Aug 5-10 — Australian National University, Swinburne University of Technology, Macquarie University, Cairns, Australia:XII International Symposium on Nuclei in the Cosmos.’


TUESDAY

Aug 7 — California State Capitol Building, Sacramento CA:AIAA California Aerospace Day.’

Aug 7 — Asteroid 2006 MV1: Near-Earth Flyby (0.061 AU).

Aug 7 — Saturn: 4.5° NNE of Spica; 04:00.

WEDNESDAY

Aug 8 — SETI Institute, Mountain View CA: Colloquium: ‘Using the topography of icy satellites to understand their internal structure and thermal history,’ presented by Noah Hammond, SETI Institute.

Aug 8 — Cassini, Saturn Orbit: Performing orbital trim maneuver #330.

THURSDAY

Aug 9 — Asteroid 2009 BW2: Near-Earth Flyby (0.034 AU).

Aug 9 — Asteroid 2009 SC56: Near-Earth Flyby (0.081 AU).

FRIDAY

Aug 10 — Sunset Crater Volcano National Monument, Flagstaff AZ:Sunset Crater Volcano Star Party.’

Aug 10 — Moon: 3.9° SSE of Pleiades; 11:00.

Aug 10 — Mercury: 12.5° SSE of Pollux; 12:00.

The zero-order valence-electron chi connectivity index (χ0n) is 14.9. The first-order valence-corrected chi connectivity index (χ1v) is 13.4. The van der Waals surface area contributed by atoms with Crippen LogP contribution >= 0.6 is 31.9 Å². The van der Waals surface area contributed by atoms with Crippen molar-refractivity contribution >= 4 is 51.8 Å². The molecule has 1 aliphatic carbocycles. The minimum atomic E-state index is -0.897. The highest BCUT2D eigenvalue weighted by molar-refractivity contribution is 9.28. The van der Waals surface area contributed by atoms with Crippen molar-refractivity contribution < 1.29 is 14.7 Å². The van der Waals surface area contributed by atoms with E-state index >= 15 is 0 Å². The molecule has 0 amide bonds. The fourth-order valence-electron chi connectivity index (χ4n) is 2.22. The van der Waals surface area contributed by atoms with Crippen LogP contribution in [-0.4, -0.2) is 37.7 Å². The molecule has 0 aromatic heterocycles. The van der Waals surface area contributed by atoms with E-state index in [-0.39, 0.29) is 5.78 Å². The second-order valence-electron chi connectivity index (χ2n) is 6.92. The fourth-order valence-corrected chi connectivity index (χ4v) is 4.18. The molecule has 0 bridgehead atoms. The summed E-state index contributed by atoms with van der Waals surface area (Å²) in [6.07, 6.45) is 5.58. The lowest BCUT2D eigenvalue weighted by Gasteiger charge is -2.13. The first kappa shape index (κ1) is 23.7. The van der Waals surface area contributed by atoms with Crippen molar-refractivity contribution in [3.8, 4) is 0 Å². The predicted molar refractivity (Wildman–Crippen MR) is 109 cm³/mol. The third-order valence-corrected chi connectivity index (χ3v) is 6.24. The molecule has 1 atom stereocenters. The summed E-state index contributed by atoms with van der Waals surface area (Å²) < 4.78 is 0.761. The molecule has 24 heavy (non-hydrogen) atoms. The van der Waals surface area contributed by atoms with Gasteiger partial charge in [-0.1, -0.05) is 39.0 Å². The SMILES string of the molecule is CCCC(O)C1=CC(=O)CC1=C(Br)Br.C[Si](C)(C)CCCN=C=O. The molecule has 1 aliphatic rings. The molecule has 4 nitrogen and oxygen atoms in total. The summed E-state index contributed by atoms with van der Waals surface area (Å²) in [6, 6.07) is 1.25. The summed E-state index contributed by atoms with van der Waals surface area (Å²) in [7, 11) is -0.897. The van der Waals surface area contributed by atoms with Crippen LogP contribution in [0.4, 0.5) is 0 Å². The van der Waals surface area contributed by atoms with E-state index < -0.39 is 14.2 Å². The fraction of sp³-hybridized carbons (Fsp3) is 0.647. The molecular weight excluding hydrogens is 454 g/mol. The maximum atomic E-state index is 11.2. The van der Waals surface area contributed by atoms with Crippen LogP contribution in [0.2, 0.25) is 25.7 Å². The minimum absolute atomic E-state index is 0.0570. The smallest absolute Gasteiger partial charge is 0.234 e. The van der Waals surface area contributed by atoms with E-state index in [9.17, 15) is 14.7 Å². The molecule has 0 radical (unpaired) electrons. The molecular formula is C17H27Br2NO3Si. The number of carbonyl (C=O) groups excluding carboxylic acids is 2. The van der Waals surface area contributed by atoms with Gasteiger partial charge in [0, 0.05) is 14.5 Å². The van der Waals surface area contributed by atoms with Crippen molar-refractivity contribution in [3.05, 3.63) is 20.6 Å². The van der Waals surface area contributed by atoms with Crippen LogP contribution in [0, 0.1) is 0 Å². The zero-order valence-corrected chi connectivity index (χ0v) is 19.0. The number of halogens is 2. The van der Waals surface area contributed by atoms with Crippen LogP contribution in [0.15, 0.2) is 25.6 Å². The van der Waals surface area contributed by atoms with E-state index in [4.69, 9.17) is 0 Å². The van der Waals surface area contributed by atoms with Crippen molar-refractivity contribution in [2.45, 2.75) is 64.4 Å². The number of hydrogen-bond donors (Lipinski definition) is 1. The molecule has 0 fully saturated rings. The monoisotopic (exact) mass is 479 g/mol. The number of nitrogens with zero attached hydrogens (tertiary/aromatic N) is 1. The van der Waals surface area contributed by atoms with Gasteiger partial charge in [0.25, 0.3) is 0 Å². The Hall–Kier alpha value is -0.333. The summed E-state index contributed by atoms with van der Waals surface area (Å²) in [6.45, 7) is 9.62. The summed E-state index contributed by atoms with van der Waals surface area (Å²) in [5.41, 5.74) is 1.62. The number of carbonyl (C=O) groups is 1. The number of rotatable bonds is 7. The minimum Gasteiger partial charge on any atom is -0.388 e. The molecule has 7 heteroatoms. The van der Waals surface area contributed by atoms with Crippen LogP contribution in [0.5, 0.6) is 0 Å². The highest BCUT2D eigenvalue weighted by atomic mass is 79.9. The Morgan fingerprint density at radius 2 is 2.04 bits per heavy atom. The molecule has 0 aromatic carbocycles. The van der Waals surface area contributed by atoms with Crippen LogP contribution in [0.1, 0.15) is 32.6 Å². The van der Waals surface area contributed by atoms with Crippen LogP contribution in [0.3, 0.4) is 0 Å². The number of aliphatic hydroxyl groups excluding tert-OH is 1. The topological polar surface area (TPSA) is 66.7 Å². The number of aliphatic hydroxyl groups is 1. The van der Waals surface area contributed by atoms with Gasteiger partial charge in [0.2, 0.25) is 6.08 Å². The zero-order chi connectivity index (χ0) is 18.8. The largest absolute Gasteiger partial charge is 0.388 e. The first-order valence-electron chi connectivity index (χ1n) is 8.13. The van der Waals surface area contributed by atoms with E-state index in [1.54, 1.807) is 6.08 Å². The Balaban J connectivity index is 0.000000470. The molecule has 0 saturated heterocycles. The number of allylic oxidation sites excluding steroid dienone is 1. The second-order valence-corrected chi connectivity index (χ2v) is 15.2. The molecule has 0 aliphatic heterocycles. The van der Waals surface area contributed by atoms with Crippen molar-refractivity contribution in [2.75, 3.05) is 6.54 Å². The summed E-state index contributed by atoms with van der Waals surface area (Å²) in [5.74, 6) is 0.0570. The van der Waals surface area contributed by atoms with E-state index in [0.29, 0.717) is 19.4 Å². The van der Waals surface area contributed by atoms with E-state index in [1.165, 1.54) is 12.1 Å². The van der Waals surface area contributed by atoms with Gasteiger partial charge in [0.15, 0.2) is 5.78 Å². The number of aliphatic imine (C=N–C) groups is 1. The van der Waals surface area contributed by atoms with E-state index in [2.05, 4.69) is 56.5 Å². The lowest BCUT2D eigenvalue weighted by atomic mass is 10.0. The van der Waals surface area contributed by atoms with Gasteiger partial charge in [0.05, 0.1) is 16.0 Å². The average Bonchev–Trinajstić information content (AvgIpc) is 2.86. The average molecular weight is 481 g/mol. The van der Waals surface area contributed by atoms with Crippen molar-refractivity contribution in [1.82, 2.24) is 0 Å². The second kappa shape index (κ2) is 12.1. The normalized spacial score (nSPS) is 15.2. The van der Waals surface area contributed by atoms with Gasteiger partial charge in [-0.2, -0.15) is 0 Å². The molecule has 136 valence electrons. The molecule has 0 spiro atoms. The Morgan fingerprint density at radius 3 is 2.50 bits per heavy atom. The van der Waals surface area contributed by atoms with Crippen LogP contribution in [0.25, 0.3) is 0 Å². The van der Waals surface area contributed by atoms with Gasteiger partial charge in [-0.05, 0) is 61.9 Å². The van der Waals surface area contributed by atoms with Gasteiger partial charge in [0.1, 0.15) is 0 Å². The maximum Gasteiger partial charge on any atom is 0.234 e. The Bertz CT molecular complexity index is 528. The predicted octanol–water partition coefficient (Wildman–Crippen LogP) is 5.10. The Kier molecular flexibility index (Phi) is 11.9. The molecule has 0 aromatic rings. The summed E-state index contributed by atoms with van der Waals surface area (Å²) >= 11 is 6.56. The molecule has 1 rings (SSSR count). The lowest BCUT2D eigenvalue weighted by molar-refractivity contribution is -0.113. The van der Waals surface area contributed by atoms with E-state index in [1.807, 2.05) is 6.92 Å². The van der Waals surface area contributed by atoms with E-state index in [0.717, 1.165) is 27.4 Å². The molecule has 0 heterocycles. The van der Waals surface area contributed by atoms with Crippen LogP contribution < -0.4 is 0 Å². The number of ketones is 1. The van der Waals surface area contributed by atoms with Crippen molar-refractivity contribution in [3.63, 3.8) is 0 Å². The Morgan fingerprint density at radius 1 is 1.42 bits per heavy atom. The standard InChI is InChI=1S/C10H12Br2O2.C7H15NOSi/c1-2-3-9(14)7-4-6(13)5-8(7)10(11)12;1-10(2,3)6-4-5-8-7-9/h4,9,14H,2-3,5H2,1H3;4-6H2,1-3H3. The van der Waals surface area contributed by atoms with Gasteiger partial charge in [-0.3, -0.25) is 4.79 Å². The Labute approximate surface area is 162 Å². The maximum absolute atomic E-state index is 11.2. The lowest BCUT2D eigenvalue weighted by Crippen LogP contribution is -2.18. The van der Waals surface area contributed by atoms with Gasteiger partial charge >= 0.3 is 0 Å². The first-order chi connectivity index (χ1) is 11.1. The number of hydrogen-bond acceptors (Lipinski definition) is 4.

SATURDAY

Aug 11-19 — Mount Kobau Astronomical Society, Osoyoos, BC, Canada:29th Annual Mt. Kobau Star Party.’

Aug 11 — Moon: 4.8° N of Aldebaran, 09:00; 0.68° E of Jupiter, 12:00.

SUNDAY

Aug 12 — RSA, Launch Proton / Intelsat 23, Baikonur Cosmodrome, Kazakhstan: ILS Proton rocket with Breeze M upper stage will deploy Intelsat 23 satellite to provide enhanced communications services over the Americas, Europe and Africa.

Aug 12-17 — The Meteoritical Society, Australian National University, Cairns, Australia:75th Annual Meeting of the Meteoritical Society.’

Aug 12 — Cassini, Saturn Orbit: Performing distant flyby of Telesto.

Aug 12 — Asteroid 37655 Illapa: Near-Earth Flyby (0.095 AU).

Aug 12 — Epsilon Perseid Meteor Shower Peak: Appearing to radiate from constellation Perseus, showers produce 50-80 meteors per hour, visible in NE skies.